so it goes
| Storm | 19 | SW Florida | She/Her Pronouns | |

I am cis girl who like cats, books, anime, video games, social justice, intersectional feminism, and things that make me either feel infinite or make me want to cry. I am an admin on a minecraft server and I am in a US-UK long distance relationship so I post a lot about this scrub. I am always tired and always trying to keep my head high.

Currently Watching: Dexter / Derek / Burn Notice
Current Playing: Minecraft / Fallout 3: GOTY Edition

Queer


Instagram: meowiamstorm
RUZZLE: stimulateyoursenses

hannughunt:

sometimes I get sad but then the world does this and everything’s okay


"Can a thin person have body image struggles? Can a thin person be at war with their self-image? Can a thin person hate to look in the mirror?

Absolutely.

And does that suck?

Absolutely.

But the difference between these negative feelings and fatphobia is this: The only person worrying about whether or not I’m meeting beauty standards is me.

And that’s not the same for fat folk.

When you’re not thin, other people on the beach actually do take offense. When you’re not thin, people really do think that you shouldn’t be in a bathing suit. When you’re not thin, people really do make your body their moral obligation.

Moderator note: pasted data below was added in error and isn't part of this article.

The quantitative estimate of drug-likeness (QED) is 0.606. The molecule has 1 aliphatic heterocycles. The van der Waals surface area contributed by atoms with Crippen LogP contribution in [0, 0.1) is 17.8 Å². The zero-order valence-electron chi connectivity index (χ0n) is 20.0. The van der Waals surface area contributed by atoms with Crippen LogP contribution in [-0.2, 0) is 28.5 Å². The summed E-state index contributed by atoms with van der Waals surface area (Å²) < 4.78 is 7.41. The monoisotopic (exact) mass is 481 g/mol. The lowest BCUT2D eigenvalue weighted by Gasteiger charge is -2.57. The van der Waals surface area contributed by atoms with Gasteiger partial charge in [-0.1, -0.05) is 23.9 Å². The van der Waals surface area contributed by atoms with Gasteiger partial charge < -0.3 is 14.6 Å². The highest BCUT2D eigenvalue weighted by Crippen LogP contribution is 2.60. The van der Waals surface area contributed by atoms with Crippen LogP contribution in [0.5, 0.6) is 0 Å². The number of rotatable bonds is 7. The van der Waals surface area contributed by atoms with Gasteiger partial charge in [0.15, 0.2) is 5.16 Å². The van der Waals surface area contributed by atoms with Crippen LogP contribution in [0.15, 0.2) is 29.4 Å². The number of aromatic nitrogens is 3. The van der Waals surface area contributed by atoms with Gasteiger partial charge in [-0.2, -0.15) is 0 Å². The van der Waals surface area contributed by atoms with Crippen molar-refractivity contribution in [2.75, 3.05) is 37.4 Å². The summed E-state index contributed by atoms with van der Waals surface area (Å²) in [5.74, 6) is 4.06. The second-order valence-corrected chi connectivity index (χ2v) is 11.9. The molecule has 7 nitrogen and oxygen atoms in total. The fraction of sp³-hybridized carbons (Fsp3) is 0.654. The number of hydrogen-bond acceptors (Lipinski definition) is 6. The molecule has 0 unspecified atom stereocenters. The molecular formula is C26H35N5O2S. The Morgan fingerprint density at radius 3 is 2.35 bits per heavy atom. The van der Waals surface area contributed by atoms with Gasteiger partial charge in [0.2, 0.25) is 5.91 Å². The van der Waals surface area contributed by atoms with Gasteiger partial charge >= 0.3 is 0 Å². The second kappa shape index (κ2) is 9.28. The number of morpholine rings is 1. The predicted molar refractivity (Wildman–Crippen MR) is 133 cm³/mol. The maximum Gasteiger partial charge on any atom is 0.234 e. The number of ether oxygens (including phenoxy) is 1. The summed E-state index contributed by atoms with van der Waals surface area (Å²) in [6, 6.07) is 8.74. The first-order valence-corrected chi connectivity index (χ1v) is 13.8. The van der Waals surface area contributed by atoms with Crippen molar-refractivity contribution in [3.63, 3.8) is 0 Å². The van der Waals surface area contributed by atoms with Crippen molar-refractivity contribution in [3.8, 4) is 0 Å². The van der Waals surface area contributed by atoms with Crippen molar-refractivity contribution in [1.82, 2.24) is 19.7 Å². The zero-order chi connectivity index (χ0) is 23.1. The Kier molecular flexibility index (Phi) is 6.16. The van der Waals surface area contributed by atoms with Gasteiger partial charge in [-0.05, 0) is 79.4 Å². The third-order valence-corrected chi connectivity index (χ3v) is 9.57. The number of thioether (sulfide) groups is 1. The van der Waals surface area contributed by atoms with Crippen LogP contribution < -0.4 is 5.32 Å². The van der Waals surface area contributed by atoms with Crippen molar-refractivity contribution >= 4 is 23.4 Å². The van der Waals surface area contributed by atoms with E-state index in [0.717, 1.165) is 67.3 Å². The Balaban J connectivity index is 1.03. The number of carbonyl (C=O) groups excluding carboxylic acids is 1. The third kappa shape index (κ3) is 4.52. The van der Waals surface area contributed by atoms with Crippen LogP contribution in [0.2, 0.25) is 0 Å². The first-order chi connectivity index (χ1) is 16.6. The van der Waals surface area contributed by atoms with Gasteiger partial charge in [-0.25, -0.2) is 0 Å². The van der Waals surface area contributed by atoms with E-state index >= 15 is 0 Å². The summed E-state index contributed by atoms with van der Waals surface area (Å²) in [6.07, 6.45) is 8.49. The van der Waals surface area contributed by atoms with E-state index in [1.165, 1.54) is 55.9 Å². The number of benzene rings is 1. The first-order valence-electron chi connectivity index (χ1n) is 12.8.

And while your internal struggle is real and significant, the point is: You might hate your body, but society doesn’t.

That’s thin privilege."




  • Me: *calls u a nerd*
  • Me: *is actually very deeply in love with u*

langste:

These “coffee kiss” sculptures are part of an ongoing series by Chinese artist Johnson Tsang. Started in 2002, the series is named after a local drink called Yuanyang, which is made using a mixture of three parts coffee and seven parts Hong Kong-style milk tea to perfectly represent both Eastern and Western cultures.

langste:

These “coffee kiss” sculptures are part of an ongoing series by Chinese artist Johnson Tsang. Started in 2002, the series is named after a local drink called Yuanyang, which is made using a mixture of three parts coffee and seven parts Hong Kong-style milk tea to perfectly represent both Eastern and Western cultures.


tefpoe1:

The national mobilization begins …. We are asking people all over the world to join us in #Ferguson and help us flood the city with the war cry for #justice4mikebrown and the countless other victims of police brutality … People from all over the world will be joining us !!!

tefpoe1:

The national mobilization begins …. We are asking people all over the world to join us in #Ferguson and help us flood the city with the war cry for #justice4mikebrown and the countless other victims of police brutality … People from all over the world will be joining us !!!


maegalcarwenraven:

Here is what to do with some old, broken terracotta pots!


"

When my youngest child started pointing at little boys in picture books, saying, “That’s me,” I was surprised. At first, we corrected her. “You’re a girl, but you can pretend to be this boy if you want to.” Then, after discussing it, we decided to take it at face value. We stopped correcting her. Yet I didn’t change pronouns or toss out dresses and pink shorts and other articles of clothing which were passed down from my older child.